The MBA or any graduate management degree is much sought-after the world over. Corporations and organizations in a variety of industries appreciate and seek out the skills that such a degree affords an individual. Even current graduates, despite a slowdown in the world economy, consider their degree a good to outstanding value, especially as a means to enhance their careers or switch to different ones.
With the demand for the MBA or equivalent degree at close to an all-time high, competition for the limited seats at any school is intense. Prospective students put weeks and months into preparing a b-school application that will stand out in a crowd.
The GMAT exam is usually at the forefront of such preparations.
Why? Because, quite simply, the GMAT matters. GMAT scores are a factor in determining the schools and programs that someone will apply to, and the scores figure prominently in a school’s admissions decision. Consequently, numerous preparation courses, websites, and blogs have been dedicated to discussing strategies to maximize performance on the test. Family members, advisors, and well-intentioned peers often dispense advice, and that advice is passed on faster than one can say “jackhammer.” When the information is accurate, test takers may reap the benefits of such advice; however, inaccuracies can cause heartburn and grief, contrary to the best of intentions.
And that is the raison d’être of this Official GMAT Blog. As a prospective MBA applicant, you want as much information as possible, and you want to equip yourself to perform well on the test. As the creators of the test, we can offer valuable and accurate information about the test—not just what you need to know about taking a computer-adaptive test, but also why a computer-adaptive test like the GMAT can reliably predict how you’ll do in graduate business school.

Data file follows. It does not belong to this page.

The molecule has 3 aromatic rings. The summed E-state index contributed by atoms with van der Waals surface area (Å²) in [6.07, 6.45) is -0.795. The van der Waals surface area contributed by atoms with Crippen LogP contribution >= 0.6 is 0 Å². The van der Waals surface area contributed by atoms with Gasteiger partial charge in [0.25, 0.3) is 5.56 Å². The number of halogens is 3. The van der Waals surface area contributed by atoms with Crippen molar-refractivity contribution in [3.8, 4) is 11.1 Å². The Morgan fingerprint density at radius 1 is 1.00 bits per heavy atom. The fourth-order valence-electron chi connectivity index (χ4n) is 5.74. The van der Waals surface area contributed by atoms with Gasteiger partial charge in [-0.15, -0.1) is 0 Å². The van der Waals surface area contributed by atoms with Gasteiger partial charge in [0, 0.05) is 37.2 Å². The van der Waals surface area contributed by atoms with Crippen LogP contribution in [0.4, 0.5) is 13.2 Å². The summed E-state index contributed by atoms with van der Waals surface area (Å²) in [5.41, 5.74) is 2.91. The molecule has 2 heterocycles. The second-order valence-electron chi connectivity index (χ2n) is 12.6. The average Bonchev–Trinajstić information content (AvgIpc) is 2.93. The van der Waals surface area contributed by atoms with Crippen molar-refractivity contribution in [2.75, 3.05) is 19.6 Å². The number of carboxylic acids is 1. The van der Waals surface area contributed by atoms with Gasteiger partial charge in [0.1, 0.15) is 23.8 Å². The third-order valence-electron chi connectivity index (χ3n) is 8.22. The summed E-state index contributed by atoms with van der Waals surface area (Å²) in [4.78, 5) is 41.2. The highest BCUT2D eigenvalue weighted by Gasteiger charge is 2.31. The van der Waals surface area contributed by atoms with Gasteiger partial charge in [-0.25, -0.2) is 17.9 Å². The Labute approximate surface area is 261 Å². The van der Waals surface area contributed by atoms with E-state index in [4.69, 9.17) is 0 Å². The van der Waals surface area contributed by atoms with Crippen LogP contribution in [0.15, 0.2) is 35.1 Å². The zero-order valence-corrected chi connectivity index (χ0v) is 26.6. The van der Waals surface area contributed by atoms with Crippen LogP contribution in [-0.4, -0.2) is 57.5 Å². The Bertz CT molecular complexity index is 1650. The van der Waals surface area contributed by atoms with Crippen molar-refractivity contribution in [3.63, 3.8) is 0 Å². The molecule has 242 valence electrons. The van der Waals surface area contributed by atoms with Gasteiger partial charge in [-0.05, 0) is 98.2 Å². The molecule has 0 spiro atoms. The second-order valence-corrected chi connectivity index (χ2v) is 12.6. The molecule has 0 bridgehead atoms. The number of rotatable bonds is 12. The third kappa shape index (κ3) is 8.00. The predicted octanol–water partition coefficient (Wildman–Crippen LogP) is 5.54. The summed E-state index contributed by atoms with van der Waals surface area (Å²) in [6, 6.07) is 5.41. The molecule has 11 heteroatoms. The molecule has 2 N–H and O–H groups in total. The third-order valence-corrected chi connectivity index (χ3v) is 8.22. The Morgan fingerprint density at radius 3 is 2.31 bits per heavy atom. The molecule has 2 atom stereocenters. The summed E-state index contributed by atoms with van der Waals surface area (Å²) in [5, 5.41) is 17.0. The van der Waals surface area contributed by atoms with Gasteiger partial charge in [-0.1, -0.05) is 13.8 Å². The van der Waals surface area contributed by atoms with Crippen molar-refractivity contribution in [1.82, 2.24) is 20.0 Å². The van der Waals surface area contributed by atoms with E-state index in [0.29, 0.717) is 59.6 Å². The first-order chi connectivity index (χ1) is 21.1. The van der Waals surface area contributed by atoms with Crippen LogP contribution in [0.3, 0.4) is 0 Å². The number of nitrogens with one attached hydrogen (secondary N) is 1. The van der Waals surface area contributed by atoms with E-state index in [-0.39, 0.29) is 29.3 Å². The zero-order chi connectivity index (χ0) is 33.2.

So what will this blog be about? Every other week, one of the experts on our staff will:
- tell you about the design of the GMAT® exam as it relates to test taking
- let you know about test preparation materials
- debunk popular myths about the test (especially test-taking strategies)
- walk you through our decisions behind certain test-taking policies
It’s equally important to note, however, that this blog will not:
- recommend which test preparation course you should choose
- rehash details you can find elsewhere on mba.com—this space is for context, not existing content
Finally, this blog is intended to start a dialogue with all prospective GMAT test takers. More than 100 people work at GMAC, and all of them believe in the value that graduate management education holds for your future. My role at GMAC as Vice President, GMAT Program is to oversee the development, the delivery and the administration of the test. You’ll hear from me and from the testing and policy experts, as well as researchers who pay close attention to the design of the test and monitor GMAT data trends day in and day out (their data drive many of the decisions we make).
Whether you’re taking the GMAT tomorrow or just exploring your educational options, this blog will serve you best if we are answering your questions about the test—so please send in your comments!
— Ashok Sarathy, Vice President, GMAT Program